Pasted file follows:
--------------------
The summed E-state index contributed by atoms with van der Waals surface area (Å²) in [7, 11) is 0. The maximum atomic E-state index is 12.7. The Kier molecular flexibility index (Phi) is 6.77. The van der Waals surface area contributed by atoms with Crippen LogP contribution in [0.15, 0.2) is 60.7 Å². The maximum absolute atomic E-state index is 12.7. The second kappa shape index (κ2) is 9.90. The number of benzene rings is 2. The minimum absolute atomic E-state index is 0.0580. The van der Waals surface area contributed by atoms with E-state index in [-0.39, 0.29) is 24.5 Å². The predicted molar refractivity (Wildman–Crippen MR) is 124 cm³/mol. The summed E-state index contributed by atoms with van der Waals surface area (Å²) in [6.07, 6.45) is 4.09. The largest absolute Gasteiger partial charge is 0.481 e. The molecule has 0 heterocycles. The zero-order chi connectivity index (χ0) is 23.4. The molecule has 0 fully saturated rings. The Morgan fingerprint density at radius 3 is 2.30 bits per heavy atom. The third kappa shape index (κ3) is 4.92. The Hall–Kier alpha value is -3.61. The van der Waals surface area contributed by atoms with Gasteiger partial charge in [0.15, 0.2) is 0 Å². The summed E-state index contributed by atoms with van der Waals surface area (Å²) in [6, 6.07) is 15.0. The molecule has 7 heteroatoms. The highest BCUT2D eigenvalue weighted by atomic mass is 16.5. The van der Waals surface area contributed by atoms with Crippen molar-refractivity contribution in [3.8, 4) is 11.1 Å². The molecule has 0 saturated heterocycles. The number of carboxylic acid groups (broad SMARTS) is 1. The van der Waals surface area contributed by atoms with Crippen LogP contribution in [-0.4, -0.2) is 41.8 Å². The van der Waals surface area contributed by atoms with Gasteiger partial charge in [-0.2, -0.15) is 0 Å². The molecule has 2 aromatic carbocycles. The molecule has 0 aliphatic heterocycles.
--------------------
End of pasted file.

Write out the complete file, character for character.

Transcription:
The summed E-state index contributed by atoms with van der Waals surface area (Å²) in [7, 11) is 0. The maximum atomic E-state index is 12.7. The Kier molecular flexibility index (Phi) is 6.77. The van der Waals surface area contributed by atoms with Crippen LogP contribution in [0.15, 0.2) is 60.7 Å². The maximum absolute atomic E-state index is 12.7. The second kappa shape index (κ2) is 9.90. The number of benzene rings is 2. The minimum absolute atomic E-state index is 0.0580. The van der Waals surface area contributed by atoms with E-state index in [-0.39, 0.29) is 24.5 Å². The predicted molar refractivity (Wildman–Crippen MR) is 124 cm³/mol. The summed E-state index contributed by atoms with van der Waals surface area (Å²) in [6.07, 6.45) is 4.09. The largest absolute Gasteiger partial charge is 0.481 e. The molecule has 0 heterocycles. The zero-order chi connectivity index (χ0) is 23.4. The molecule has 0 fully saturated rings. The Morgan fingerprint density at radius 3 is 2.30 bits per heavy atom. The third kappa shape index (κ3) is 4.92. The Hall–Kier alpha value is -3.61. The van der Waals surface area contributed by atoms with Gasteiger partial charge in [0.15, 0.2) is 0 Å². The summed E-state index contributed by atoms with van der Waals surface area (Å²) in [6, 6.07) is 15.0. The molecule has 7 heteroatoms. The highest BCUT2D eigenvalue weighted by atomic mass is 16.5. The van der Waals surface area contributed by atoms with Crippen molar-refractivity contribution in [3.8, 4) is 11.1 Å². The molecule has 0 saturated heterocycles. The number of carboxylic acid groups (broad SMARTS) is 1. The van der Waals surface area contributed by atoms with Crippen LogP contribution in [-0.4, -0.2) is 41.8 Å². The van der Waals surface area contributed by atoms with Gasteiger partial charge in [-0.2, -0.15) is 0 Å². The molecule has 2 aromatic carbocycles. The molecule has 0 aliphatic heterocycles.